Johnson Requests Information from GSA Regarding Trump For America Communications

WASHINGTON — U.S. Sen. Ron Johnson (R-Wis.), chairman of the Senate Homeland Security and Governmental Affairs Committee, sent a letter to Government Services Administration (GSA) Administrator Emily Murphy Tuesday requesting information related to the production of communications of Trump For America Inc. to Special Counsel Robert Mueller. 

Given the committee’s role overseeing executive branch organization, including presidential transitions as authorized under the Presidential Transitions Act of 1963, attorneys for Trump For America wrote to Chairman Johnson on Saturday to notify the committee of concerns regarding the unauthorized access and subsequent public disclosure of documents by the special counsel, and the potential ramifications for future presidential transitions. 

Chairman Johnson’s letter to the GSA can be found here and below:


December 19, 2017


The Honorable Emily W. Murphy


General Services Administration

1800 F Street, NW

Washington, DC 20405


Dear Administrator Murphy:

I write concerning allegations that General Services Administration (GSA) personnel, prior to your confirmation as Administrator, failed to recognize and protect the privileged and confidential nature of materials generated during the presidential transition and provided them to the Special Counsel’s Office without the consent of or notice to the transition entity that owns these records, Trump for America, Inc. (TFA), a private 501(c)(4) entity.   These allegations raise concerns that GSA personnel disregarded federal statutes governing presidential transitions, thereby potentially undermining the framework for future presidential transitions.  As chairman of the Senate committee with jurisdiction over presidential transitions, I appreciate your assistance with this matter.

The Presidential Transition Act of 1963, as amended, is meant to facilitate the peaceful and efficient transfer of executive power, something that is often referred to as a “hallmark of American democracy.”   While the Act provides GSA a prominent role in the transition process, GSA acts merely as a facilitator of office space, supplies, and services.   The Act permits presidential transition teams to operate as a private entity rather than a government component.   The National Archives and Records Administration considers records of the presidential transition team to be private records—not federal or presidential records.   GSA does not have authority over the transition’s operations, its employees, or its records.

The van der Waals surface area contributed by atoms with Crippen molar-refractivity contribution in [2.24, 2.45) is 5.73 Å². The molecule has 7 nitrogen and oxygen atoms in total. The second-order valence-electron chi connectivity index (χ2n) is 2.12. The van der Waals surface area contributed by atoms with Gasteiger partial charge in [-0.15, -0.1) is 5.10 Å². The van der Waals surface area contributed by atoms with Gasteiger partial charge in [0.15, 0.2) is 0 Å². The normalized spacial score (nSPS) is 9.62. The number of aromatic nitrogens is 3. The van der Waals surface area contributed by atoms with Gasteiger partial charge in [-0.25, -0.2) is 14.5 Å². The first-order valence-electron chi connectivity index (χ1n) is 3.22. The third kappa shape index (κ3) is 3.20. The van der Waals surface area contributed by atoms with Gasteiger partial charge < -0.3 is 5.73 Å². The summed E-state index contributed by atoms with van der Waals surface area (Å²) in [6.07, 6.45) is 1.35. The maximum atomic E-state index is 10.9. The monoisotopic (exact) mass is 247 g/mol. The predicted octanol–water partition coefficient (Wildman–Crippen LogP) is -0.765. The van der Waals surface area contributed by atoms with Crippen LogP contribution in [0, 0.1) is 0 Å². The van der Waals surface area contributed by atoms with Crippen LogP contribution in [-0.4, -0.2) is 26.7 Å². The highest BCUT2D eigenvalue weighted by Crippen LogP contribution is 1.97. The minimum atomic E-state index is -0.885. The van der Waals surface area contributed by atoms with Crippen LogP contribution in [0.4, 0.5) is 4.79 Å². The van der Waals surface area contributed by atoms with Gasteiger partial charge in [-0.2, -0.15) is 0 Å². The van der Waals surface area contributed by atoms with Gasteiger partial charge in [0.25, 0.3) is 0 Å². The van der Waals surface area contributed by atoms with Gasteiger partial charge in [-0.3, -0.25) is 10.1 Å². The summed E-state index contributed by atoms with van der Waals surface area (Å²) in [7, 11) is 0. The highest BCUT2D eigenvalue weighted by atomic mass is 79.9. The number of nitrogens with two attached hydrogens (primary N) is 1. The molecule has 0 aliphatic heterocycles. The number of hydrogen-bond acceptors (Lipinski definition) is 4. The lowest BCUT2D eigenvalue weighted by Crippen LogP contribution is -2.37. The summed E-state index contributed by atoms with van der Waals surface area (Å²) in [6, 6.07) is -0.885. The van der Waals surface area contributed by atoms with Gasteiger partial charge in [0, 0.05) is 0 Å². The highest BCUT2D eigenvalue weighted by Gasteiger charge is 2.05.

TFA operated as a private 501(c)(4) to support the transition operations of President-elect Trump after his election and prior to his inauguration.   Records generated during the transition are not records owned by GSA.   Rather, transition records are private records, subject to all appropriate confidentiality interests. As the facilitator of the transition process, GSA must recognize that “[a]ny threat of premature disclosure or other inhibition of the candid policy recommendation between agencies and transition teams would greatly impair the quality of transition efforts.”

According to the allegations received by the Committee, the GSA’s General Counsel’s office provided records owned by TFA to the Special Counsel’s Office without the consent of or notice to TFA.   The GSA’s General Counsel’s office allegedly provided these records without the execution of a search warrant or a subpoena; instead, it produced the material voluntarily in response to a request letter.   In defending these actions, GSA’s Deputy General Counsel Lenny Loewentritt suggested that GSA maintained a degree of control over the records, stating that transition team members entered into agreements acknowledging possible GSA “monitoring and auditing of devices.”   The GSA General Counsel’s office allegedly did not review the material for privilege or relevancy before providing records to the Special Counsel’s Office.   In addition, according to the allegations, the Special Counsel’s Office failed to implement methods—such as “taint teams” or “ethics walls”—to protect any privileged material.